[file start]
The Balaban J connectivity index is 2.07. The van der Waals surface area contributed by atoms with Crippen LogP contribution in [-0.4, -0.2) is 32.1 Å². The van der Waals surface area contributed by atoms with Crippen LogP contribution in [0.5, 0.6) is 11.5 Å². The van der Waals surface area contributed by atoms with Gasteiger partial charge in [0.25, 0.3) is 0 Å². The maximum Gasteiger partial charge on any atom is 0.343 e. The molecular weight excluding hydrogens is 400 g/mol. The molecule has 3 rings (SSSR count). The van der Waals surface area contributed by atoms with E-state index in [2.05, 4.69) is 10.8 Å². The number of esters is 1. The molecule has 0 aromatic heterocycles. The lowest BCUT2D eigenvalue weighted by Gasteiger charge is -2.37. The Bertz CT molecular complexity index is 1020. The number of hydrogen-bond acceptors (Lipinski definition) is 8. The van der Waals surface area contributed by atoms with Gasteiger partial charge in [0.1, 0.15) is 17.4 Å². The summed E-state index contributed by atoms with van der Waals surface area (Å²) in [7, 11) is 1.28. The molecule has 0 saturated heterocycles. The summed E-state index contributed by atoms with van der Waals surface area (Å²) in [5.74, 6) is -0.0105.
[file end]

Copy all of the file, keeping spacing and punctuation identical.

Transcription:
The Balaban J connectivity index is 2.07. The van der Waals surface area contributed by atoms with Crippen LogP contribution in [-0.4, -0.2) is 32.1 Å². The van der Waals surface area contributed by atoms with Crippen LogP contribution in [0.5, 0.6) is 11.5 Å². The van der Waals surface area contributed by atoms with Gasteiger partial charge in [0.25, 0.3) is 0 Å². The maximum Gasteiger partial charge on any atom is 0.343 e. The molecular weight excluding hydrogens is 400 g/mol. The molecule has 3 rings (SSSR count). The van der Waals surface area contributed by atoms with E-state index in [2.05, 4.69) is 10.8 Å². The number of esters is 1. The molecule has 0 aromatic heterocycles. The lowest BCUT2D eigenvalue weighted by Gasteiger charge is -2.37. The Bertz CT molecular complexity index is 1020. The number of hydrogen-bond acceptors (Lipinski definition) is 8. The van der Waals surface area contributed by atoms with Gasteiger partial charge in [0.1, 0.15) is 17.4 Å². The summed E-state index contributed by atoms with van der Waals surface area (Å²) in [7, 11) is 1.28. The molecule has 0 saturated heterocycles. The summed E-state index contributed by atoms with van der Waals surface area (Å²) in [5.74, 6) is -0.0105.